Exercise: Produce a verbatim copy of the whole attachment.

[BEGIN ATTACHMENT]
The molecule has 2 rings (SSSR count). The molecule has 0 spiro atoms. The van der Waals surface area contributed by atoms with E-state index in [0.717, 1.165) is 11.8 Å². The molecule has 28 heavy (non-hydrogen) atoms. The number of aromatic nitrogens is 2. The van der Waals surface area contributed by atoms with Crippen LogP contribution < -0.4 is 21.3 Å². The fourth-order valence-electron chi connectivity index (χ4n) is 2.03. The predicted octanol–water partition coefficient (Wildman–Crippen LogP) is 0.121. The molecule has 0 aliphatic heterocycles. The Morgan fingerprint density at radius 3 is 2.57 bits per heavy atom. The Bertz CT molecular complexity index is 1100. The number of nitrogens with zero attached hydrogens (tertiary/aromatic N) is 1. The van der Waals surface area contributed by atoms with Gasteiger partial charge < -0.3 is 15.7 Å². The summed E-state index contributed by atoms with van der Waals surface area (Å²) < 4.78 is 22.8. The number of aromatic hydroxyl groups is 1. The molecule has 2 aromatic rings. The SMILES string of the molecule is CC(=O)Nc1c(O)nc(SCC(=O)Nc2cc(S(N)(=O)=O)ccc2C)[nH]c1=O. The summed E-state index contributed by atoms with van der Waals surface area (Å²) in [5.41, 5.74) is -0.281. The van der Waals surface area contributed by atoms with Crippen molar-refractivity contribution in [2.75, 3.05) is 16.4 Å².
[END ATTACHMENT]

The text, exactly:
The molecule has 2 rings (SSSR count). The molecule has 0 spiro atoms. The van der Waals surface area contributed by atoms with E-state index in [0.717, 1.165) is 11.8 Å². The molecule has 28 heavy (non-hydrogen) atoms. The number of aromatic nitrogens is 2. The van der Waals surface area contributed by atoms with Crippen LogP contribution < -0.4 is 21.3 Å². The fourth-order valence-electron chi connectivity index (χ4n) is 2.03. The predicted octanol–water partition coefficient (Wildman–Crippen LogP) is 0.121. The molecule has 0 aliphatic heterocycles. The Morgan fingerprint density at radius 3 is 2.57 bits per heavy atom. The Bertz CT molecular complexity index is 1100. The number of nitrogens with zero attached hydrogens (tertiary/aromatic N) is 1. The van der Waals surface area contributed by atoms with Gasteiger partial charge < -0.3 is 15.7 Å². The summed E-state index contributed by atoms with van der Waals surface area (Å²) < 4.78 is 22.8. The number of aromatic hydroxyl groups is 1. The molecule has 2 aromatic rings. The SMILES string of the molecule is CC(=O)Nc1c(O)nc(SCC(=O)Nc2cc(S(N)(=O)=O)ccc2C)[nH]c1=O. The summed E-state index contributed by atoms with van der Waals surface area (Å²) in [5.41, 5.74) is -0.281. The van der Waals surface area contributed by atoms with Crippen molar-refractivity contribution in [2.75, 3.05) is 16.4 Å².